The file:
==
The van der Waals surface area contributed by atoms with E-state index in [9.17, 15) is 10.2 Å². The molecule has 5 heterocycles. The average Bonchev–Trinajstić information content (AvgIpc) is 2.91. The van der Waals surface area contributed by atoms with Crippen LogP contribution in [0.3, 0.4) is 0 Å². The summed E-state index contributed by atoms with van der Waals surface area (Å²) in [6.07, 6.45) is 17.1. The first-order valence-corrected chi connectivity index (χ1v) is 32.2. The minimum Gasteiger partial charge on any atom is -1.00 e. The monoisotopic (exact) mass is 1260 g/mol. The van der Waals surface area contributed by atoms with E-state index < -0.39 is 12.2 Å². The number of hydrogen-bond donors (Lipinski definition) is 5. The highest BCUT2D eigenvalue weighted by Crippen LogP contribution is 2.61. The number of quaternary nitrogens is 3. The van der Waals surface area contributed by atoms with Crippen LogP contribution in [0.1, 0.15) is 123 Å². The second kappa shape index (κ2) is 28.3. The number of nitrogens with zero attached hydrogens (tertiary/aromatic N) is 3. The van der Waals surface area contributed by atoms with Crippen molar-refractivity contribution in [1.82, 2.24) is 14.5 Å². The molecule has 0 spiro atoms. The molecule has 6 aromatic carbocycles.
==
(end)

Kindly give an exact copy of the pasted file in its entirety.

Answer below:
The van der Waals surface area contributed by atoms with E-state index in [9.17, 15) is 10.2 Å². The molecule has 5 heterocycles. The average Bonchev–Trinajstić information content (AvgIpc) is 2.91. The van der Waals surface area contributed by atoms with Crippen LogP contribution in [0.3, 0.4) is 0 Å². The summed E-state index contributed by atoms with van der Waals surface area (Å²) in [6.07, 6.45) is 17.1. The first-order valence-corrected chi connectivity index (χ1v) is 32.2. The minimum Gasteiger partial charge on any atom is -1.00 e. The monoisotopic (exact) mass is 1260 g/mol. The van der Waals surface area contributed by atoms with E-state index < -0.39 is 12.2 Å². The number of hydrogen-bond donors (Lipinski definition) is 5. The highest BCUT2D eigenvalue weighted by Crippen LogP contribution is 2.61. The number of quaternary nitrogens is 3. The van der Waals surface area contributed by atoms with Crippen LogP contribution in [0.1, 0.15) is 123 Å². The second kappa shape index (κ2) is 28.3. The number of nitrogens with zero attached hydrogens (tertiary/aromatic N) is 3. The van der Waals surface area contributed by atoms with Crippen molar-refractivity contribution in [1.82, 2.24) is 14.5 Å². The molecule has 0 spiro atoms. The molecule has 6 aromatic carbocycles.